Gun range closed pending compliance with NRA regs

PARKERSBURG – Wood County commissioners voted to continue a cease-and-desist order against the Sundowner Gun Range until the range complies with National Rifle Association regulations.

A previously issued 30-day cease-and-desist order for the Gihon Road business was set to expire Thursday.

After a motion was made Thursday to extend the cease-and-desist order, Prosecutor Jason Wharton requested an executive session with commissioners, citing attorney/client privilege as the reason for the closed-door meeting.

Following the executive session, commissioners voted to require the gun range to obtain an evaluation from the NRA Range Technical Team Advisers and are requiring a copy of the evaluation be provided to the county to prove compliance with the recommendations.

The Sundowner gun range is to remain closed until the evaluation is done and compliance is proven.

Also Thursday, on the motion of Commissioner Steve Gainer, the commissioners agreed to pay for the cost of the evaluation by the advisory team.

According to the NRA website, the cost for NRA-Affiliated Clubs/Organizations is $250 Case Origination Fee and includes one day of on-site assistance ($100 for each additional day of service). Case fees are inclusive of expenses incurred relative to transportation, lodging, meals, telephone, for initial visit and follow-up visits.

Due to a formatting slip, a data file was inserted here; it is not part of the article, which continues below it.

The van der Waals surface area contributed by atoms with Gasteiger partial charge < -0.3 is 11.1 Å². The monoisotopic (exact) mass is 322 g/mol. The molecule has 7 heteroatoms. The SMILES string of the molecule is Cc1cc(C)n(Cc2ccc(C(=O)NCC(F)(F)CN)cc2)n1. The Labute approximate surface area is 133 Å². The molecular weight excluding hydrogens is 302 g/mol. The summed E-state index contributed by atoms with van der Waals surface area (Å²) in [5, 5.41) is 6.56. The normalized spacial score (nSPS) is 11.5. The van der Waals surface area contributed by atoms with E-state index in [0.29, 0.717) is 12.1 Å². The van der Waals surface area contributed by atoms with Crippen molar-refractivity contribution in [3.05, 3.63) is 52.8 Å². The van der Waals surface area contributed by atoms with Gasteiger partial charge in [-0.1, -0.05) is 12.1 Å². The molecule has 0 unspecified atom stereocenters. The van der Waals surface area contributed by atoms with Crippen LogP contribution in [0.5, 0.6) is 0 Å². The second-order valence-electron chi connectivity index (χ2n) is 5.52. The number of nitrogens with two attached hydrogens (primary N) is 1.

For Non-NRA Affiliated Clubs/Organizations, the case origination fee is $300, with $100 for each additional day of services.

Neither the Sundowner owner nor his legal counsel attended Thursday’s commission meeting.

Residents who have lodged complaints with the commissioners and police since 2012 about bullets on their properties thanked the commissioners for their actions.

According to the NRA, the NRA Range Technical Team is a nationwide network of volunteers trained in the field of shooting range development, design, and operations. Services provided by Range Technical Team Advisers include range planning assistance, range use and procedural evaluations, and range safety and design evaluations.

Wharton said there would be no further comment due to pending legal action.

The Sundowner Gun Range and its owner Kendall Richards earlier filed a civil action in U.S. District Court alleging the range and Richards were damaged by complaints from neighbors, and suffered economic loss after the original cease-and-desist order was issued by the county commission in December shutting down the range.

The civil action claims the owner’s Second Amendment rights to bear arms and First Amendment rights of free speech were violated by the commissioners.

The civil action names the three commissioners, prosecutor, sheriff, Wildwood Subdivision Homeowners Association as well as “unnamed” residents as defendants.

According to the complaint, Richards operates the private gun range for members’ use and the range is in compliance with West Virginia regulations including West Virginia Department of Natural Resources requirements for shooting ranges, and has been inspected by an NRA-certified instructor.